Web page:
To find out if the piston is anodized, see if it conducts when touched with
the leads of an ohm meter as the anodize surface is an insulator.


If you have corrosion in the caliper bore or in the O-ring groove of the
piston, you will likely have leakage again, probably sooner than later. One
fix is to have the caliper bore machined and brass sleeved along with
anodizing the piston.


If anyone needs a free EPDM O-ring (for DOT fluid) for the Cleveland 300
series caliper, contact me via email (bumperm at att dot fish net) - remove
the scaley thing) to get the address to send a self-addressed stamped
envelope.


bumper
Quiet Vent - reduces vent noise by 10 dba


"Paul Cordell" wrote in message
...
It's Done!


Thanks Dave Nadler and Uncle Hank for the off-line notes.


This Soaring community is always surprising. * I talked to Monty@ M &
H Soaring this morning about the spec's for the Pads and O-ring.
Then went over to Aircraft Spruce to get the parts. * *After I looked
at their web site, I still had some questions about the rivets. *I
called a buddy that is an ex '20 owner and RV-7 builder to ask about
the rivets. * He lives about 100 miles away. * * As we talked, he
walked out to his Hanger and *went thru some stuff on his work
bench. * He had exactly the parts I needed. * *When would you like to
do this he asked?? * I told him that if he wanted to "help", it would
be on his schedule........He responded, I'll be there in an Hour. * He
was and did the whole job as I "supervised". * * Cleaned and polished,
pads and ring with a full bleed and new fluid. * The system in general
was in good shape. * *Just slight corrosion and some gunk. * *I
supplied him with 1 soda for all the trouble. * *He'll be back next
weekend for a test flight.


Paul


I've wondered myself - Possibly for compatibility with the master
cylinder components scavenged from motorcycles ?


Beringer systems use DOT fluid (and work extremely well,
and are light). I had an HP that used the red stuff. I don't know
about other glider hydraulic brakes out there.
The Cleveland adaptations are, um, a bit problematic...


See ya, Dave- Hide quoted text -


- Show quoted text -


Paul,
Glad to hear your glider brake is back in service.
As a general question to all those really knowledgeable folks out
there, What are the advantages/disadvantages of 5606?
One disadvantage I know of is that it really has strong smell that's
hard to get out of stuff. Others?
Dot 3 will rip the paint off nearly anything (I've used it to strip
small painted parts), is hydroscopic - not a problem in the SW desert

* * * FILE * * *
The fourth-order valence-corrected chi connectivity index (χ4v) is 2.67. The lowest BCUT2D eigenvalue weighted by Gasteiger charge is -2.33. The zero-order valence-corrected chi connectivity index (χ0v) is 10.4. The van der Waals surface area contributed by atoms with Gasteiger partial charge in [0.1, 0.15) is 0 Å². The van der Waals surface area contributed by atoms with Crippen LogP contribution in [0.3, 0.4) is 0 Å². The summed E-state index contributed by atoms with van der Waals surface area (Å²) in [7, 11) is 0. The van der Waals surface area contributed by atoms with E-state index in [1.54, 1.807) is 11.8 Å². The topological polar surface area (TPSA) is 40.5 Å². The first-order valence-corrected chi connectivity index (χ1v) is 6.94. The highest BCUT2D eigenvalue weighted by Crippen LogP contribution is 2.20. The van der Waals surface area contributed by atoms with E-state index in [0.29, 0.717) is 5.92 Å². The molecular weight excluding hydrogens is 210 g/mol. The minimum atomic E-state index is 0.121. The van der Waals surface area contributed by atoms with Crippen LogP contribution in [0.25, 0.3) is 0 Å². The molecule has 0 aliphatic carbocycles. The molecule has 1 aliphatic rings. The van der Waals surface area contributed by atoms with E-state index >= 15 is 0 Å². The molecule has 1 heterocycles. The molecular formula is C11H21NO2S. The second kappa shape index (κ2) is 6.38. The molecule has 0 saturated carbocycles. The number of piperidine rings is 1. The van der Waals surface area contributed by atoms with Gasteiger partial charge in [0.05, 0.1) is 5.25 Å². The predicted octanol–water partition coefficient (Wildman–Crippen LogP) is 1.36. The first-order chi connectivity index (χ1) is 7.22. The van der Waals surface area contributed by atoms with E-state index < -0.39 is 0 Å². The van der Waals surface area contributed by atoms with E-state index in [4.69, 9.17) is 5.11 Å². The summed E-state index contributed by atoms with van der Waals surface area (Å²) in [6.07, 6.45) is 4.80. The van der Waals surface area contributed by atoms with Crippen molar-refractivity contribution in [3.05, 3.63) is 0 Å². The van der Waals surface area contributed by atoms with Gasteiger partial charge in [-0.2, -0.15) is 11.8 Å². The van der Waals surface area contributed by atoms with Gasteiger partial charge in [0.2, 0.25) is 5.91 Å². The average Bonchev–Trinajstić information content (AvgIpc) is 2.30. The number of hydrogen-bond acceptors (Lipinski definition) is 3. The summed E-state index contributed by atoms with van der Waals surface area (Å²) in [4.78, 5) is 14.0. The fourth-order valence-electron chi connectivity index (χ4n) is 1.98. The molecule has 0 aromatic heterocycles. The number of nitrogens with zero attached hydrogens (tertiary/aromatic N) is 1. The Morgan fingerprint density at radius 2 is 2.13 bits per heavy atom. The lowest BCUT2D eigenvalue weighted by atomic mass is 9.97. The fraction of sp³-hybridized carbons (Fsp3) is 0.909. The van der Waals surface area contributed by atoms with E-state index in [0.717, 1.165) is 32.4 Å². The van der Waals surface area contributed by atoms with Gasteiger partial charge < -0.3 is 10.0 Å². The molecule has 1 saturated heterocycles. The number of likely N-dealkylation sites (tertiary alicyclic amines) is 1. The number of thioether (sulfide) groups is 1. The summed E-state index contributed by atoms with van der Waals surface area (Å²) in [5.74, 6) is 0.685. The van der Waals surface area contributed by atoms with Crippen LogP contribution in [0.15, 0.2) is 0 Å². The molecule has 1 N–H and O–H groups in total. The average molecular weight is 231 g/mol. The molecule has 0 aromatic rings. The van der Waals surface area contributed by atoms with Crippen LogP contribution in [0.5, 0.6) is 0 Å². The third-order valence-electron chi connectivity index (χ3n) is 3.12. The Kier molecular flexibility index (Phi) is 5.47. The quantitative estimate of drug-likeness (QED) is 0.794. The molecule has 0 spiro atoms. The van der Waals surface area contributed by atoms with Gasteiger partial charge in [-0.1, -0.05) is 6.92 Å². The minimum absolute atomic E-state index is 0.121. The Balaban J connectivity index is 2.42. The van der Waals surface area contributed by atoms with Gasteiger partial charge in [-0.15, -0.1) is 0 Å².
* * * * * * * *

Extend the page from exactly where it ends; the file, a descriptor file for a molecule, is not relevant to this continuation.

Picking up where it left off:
if you do a full bleed annually, and is available just about
everywhere. Any reason NOT to convert? (Aside from the paint
thing...)
In my limited experience with glider brakes it appears that all the
'seals' used are off-the-shelf o-rings, as opposed to specially formed
seals found in automotive and motorycle braking systems. This would
seem to make conversion to DOT 3 a snap. Am I missing something here?
TIA
Jim
  #10  
Old April 16th 08, 09:20 PM posted to rec.aviation.soaring
[email protected]
external usenet poster
 
Posts: 172
Default Tost Disk Brake rebuild?

On Apr 16, 7:59*am, Bob Kuykendall wrote:
On Apr 15, 10:55 pm, "bumper" wrote:

Paul,


As Gary Evans mentioned, there are basically two brake fluids used in
gliders...


Well, pretty much. But:

When I was cobbling together a brake for my HP-18 a few years ago, I
found it really convenient to use a Yamaha TZ250 master cylinder (left
over from my misspent youth) with a Cleveland wheel and brake. The
motorcycle parts like the DOT 3 fluid, and the Cleveland stuff likes
the 5056.

I ended up using a silicone-based brake fluid, similar to what they
now sell as DOT 5 (also left over from the roadracing days) that
worked fine with both ends of the system. It also had enough color
that I could see it through the walls of the 1/8" OD Nylaflow tubing
that connected the two.

The whole system worked great, never leaked, and was trouble-free. And
since the master cylinder is diaphragm-vented as motorcycle brakes so
tend, it didn't drip at all when I turned the fuselage upside-down.

Thanks, Bob K.


That's a good solution except for my extreme (and possibly mistaken)
paranoia when 'silicone' and composites are allowed close proximity.